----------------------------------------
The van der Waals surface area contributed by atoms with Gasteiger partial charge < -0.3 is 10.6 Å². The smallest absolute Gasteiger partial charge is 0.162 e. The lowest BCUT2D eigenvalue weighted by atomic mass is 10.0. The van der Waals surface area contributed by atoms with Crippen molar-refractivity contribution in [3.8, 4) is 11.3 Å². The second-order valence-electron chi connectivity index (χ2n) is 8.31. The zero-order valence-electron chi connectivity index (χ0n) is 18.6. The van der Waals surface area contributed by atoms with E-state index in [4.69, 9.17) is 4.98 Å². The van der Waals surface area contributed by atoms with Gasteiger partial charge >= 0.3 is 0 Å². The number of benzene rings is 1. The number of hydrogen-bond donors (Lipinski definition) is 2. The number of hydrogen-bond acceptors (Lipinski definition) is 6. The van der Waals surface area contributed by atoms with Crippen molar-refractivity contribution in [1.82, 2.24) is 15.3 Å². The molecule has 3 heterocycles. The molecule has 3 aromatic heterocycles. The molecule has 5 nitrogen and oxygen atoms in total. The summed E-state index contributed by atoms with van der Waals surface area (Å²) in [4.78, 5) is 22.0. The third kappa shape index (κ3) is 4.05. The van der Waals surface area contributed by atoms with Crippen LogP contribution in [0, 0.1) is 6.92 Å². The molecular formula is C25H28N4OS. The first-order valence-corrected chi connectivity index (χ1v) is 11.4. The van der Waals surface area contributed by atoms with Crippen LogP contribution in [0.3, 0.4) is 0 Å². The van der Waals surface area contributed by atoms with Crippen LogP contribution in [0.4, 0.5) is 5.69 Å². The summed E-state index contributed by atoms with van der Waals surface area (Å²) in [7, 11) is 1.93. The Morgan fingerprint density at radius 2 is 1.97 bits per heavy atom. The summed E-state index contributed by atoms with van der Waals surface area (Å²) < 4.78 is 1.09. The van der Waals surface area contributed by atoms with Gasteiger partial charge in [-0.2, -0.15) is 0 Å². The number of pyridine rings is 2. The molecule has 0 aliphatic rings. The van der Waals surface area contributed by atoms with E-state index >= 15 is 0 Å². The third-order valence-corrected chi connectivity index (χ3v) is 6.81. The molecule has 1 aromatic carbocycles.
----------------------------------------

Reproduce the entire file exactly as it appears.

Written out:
The van der Waals surface area contributed by atoms with Gasteiger partial charge < -0.3 is 10.6 Å². The smallest absolute Gasteiger partial charge is 0.162 e. The lowest BCUT2D eigenvalue weighted by atomic mass is 10.0. The van der Waals surface area contributed by atoms with Crippen molar-refractivity contribution in [3.8, 4) is 11.3 Å². The second-order valence-electron chi connectivity index (χ2n) is 8.31. The zero-order valence-electron chi connectivity index (χ0n) is 18.6. The van der Waals surface area contributed by atoms with E-state index in [4.69, 9.17) is 4.98 Å². The van der Waals surface area contributed by atoms with Gasteiger partial charge >= 0.3 is 0 Å². The number of benzene rings is 1. The number of hydrogen-bond donors (Lipinski definition) is 2. The number of hydrogen-bond acceptors (Lipinski definition) is 6. The van der Waals surface area contributed by atoms with Crippen molar-refractivity contribution in [1.82, 2.24) is 15.3 Å². The molecule has 3 heterocycles. The molecule has 3 aromatic heterocycles. The molecule has 5 nitrogen and oxygen atoms in total. The summed E-state index contributed by atoms with van der Waals surface area (Å²) in [4.78, 5) is 22.0. The third kappa shape index (κ3) is 4.05. The van der Waals surface area contributed by atoms with Crippen LogP contribution in [0, 0.1) is 6.92 Å². The molecular formula is C25H28N4OS. The first-order valence-corrected chi connectivity index (χ1v) is 11.4. The van der Waals surface area contributed by atoms with Crippen LogP contribution in [0.3, 0.4) is 0 Å². The van der Waals surface area contributed by atoms with Crippen LogP contribution in [0.4, 0.5) is 5.69 Å². The summed E-state index contributed by atoms with van der Waals surface area (Å²) in [7, 11) is 1.93. The Morgan fingerprint density at radius 2 is 1.97 bits per heavy atom. The summed E-state index contributed by atoms with van der Waals surface area (Å²) < 4.78 is 1.09. The van der Waals surface area contributed by atoms with Gasteiger partial charge in [-0.2, -0.15) is 0 Å². The number of pyridine rings is 2. The molecule has 0 aliphatic rings. The van der Waals surface area contributed by atoms with E-state index >= 15 is 0 Å². The third-order valence-corrected chi connectivity index (χ3v) is 6.81. The molecule has 1 aromatic carbocycles.